Sundara Kanda, Chapter 38
Hanumana asks Sita for a Token of Remembrance
Hearing those words of Sita, the eloquent Hanumana was very much pleased and spoke to Sita (as follows):
"O Sita, the beautiful princess! Whatever you spoke is befitting. It is in keeping with woman's nature and humility of a chaste women."
"It is indeed not fit for a woman to mount on my back and traverse an extensive ocean, which is having a width of one hundred yojanas."
"O Sita endowed with modesty! The second reason you mentioned that you would not be touching any one else other then Rama is befitting of you, the wife of that high soled Rama. O princess! which other lady except you can speak of such sweet words?"
"O princess! I can completely inform Rama of all that you have done and of all that you have spoken before me."
"O princess! All this was told by me because of several reasons, being desirous of doing good to Rama ad with my mind moistened with affection towards him."
"I spoke this because of the unassailability of Lanka, its great ocean so difficult to be crossed and also my capacity of taking you."
"Because of my great affection and devotion towards you, I wish to carry you well now itself to Rama your hushand. These words were not spoken by me with any other motive."
"O faultless Sita! If you are not willing to go with me, give me a token of remembrance which Rama can recognise."
Hearing Hanumana's words, Sita like the daughter of a god, slowly spoke the following words, strung together with alphabets of tears: "You tell this (following) excellent thing as a token of remembrance to my beloved husband."
"There is a place inhabited by sages at a hillock in the north-eastern It was bountiful with roots fruits and water. In that place, while we were residing in a hermitage of sages, on a day long ago, we were strolling in water in parts of groves with various kinds of flowers of perfume in that hillock. Your thereupon became wet and sat at my proximity."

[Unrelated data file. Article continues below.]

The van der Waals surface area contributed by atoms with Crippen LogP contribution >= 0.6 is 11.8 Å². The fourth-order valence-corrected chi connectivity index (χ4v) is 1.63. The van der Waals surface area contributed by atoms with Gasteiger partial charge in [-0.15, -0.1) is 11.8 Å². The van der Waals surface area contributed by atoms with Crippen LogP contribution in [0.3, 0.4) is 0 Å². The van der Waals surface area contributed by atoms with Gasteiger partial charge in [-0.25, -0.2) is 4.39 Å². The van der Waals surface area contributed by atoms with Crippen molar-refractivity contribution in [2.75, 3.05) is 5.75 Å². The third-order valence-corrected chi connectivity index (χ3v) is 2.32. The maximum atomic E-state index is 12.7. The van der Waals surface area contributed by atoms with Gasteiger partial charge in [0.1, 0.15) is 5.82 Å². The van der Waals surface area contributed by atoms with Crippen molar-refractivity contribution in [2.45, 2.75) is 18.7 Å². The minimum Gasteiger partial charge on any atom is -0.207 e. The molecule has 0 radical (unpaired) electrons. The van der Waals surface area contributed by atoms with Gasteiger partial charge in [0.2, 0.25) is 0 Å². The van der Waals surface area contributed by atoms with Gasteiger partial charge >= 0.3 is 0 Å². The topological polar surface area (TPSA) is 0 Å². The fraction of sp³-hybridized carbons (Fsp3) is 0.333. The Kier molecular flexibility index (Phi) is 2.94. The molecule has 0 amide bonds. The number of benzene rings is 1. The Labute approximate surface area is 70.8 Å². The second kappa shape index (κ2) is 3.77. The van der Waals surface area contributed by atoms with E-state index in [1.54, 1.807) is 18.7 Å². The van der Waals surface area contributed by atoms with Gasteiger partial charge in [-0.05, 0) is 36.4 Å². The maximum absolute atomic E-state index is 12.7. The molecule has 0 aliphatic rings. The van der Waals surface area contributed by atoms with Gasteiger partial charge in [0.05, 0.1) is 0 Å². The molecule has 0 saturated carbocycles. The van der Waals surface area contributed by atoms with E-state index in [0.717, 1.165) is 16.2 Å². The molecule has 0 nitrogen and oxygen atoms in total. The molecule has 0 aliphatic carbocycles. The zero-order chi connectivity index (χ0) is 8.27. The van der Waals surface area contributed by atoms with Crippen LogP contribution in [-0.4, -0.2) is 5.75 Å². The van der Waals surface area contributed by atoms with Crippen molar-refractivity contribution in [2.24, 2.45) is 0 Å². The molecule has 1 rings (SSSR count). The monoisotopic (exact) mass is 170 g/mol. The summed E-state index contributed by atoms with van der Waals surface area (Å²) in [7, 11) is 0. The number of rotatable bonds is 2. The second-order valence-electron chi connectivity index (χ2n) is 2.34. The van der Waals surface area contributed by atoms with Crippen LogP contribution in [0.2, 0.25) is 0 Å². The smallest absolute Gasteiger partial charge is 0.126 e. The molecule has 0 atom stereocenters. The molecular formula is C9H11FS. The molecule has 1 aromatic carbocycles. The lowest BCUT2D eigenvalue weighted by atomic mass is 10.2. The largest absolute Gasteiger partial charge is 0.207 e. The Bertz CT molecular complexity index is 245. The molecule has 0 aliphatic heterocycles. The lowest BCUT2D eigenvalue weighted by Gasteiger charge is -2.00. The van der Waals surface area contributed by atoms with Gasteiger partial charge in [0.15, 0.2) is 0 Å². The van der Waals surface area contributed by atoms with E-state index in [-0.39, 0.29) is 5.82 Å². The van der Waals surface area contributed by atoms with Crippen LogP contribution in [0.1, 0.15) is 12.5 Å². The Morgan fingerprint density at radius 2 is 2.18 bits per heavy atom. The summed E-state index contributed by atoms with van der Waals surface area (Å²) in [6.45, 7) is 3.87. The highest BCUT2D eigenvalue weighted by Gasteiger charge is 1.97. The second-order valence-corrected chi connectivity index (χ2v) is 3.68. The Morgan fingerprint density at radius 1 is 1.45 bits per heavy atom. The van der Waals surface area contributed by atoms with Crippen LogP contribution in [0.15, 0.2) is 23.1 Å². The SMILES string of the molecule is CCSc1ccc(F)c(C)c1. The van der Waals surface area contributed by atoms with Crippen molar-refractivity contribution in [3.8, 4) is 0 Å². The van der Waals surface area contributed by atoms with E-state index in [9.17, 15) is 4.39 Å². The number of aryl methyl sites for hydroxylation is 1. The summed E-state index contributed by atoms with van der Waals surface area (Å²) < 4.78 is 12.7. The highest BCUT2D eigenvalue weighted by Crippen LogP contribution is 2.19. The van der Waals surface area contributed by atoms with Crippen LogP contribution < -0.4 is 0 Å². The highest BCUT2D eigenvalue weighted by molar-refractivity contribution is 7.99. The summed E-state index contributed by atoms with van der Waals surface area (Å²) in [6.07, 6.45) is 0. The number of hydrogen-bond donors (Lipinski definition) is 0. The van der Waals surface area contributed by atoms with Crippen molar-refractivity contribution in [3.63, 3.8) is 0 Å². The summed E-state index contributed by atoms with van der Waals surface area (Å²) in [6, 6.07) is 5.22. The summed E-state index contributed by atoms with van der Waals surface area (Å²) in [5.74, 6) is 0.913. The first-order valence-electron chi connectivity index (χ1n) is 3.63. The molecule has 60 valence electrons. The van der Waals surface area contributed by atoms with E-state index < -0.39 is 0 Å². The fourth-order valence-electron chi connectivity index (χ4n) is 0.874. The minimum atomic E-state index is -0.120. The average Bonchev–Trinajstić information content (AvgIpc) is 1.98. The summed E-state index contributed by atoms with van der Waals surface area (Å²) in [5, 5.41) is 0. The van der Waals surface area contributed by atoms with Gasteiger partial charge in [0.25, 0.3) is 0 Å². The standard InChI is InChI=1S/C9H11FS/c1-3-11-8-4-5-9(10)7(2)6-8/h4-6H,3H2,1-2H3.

"Then, a crow, yearning for meat, began to peck me. Picking up a clod of earth, I prevented the crow from its act."
"Pecking me again and again, the crow was hiding there only. That crow, yearning for food, did not resig from meat."
"While I was angry with that bird, my skirt was slipping and I was pulling its string (so as to tighten it). I was seen by you then."
"Moved by anger, I felt abashed for being laughed at by you. Torn down by the crow, which was yearning for food, I sought shelter with you."
"Feeling tired, I again settled on your lap. As though angry, I was consoled by you and I was fully delighted."
"Slowly wiping my eyes, my face filled with tears, I was seen by you, O Lord, as having been annoyed by the crow."
"I even slept for a long time on Rama's lap because of my fatigue. In his turn, Rama the elder brother of Bharata, slept in my arms."
"Meanwhile, the same crow appeared there. Descending all of a sudden, the crow clawed me at the space between the breasts, even as I awoke from my sleep and rose from the lap of Rama. Flying up again, it tore me up a lot."
"Then, Rama got wet by the discharged drops of blood. Thereafter, that splendorous Rama, the annihilator of enemies, who was in a pleasant slumber, was woken up by that crow and by me who was grievously tormented by the crow."
"That long-armed Rama, seeing me pierced violently on the breasts, then spoke the following words, hissing like an angry serpant.
"O Sita the round-thighed woman! Who has wounded the space between your breasts? who is playing with a fire-faced serpent filled with fury?"
'Then, throwing a glance around, Rama saw that crow with its sharp claws moistened iwth blood and sitting in front of me alone."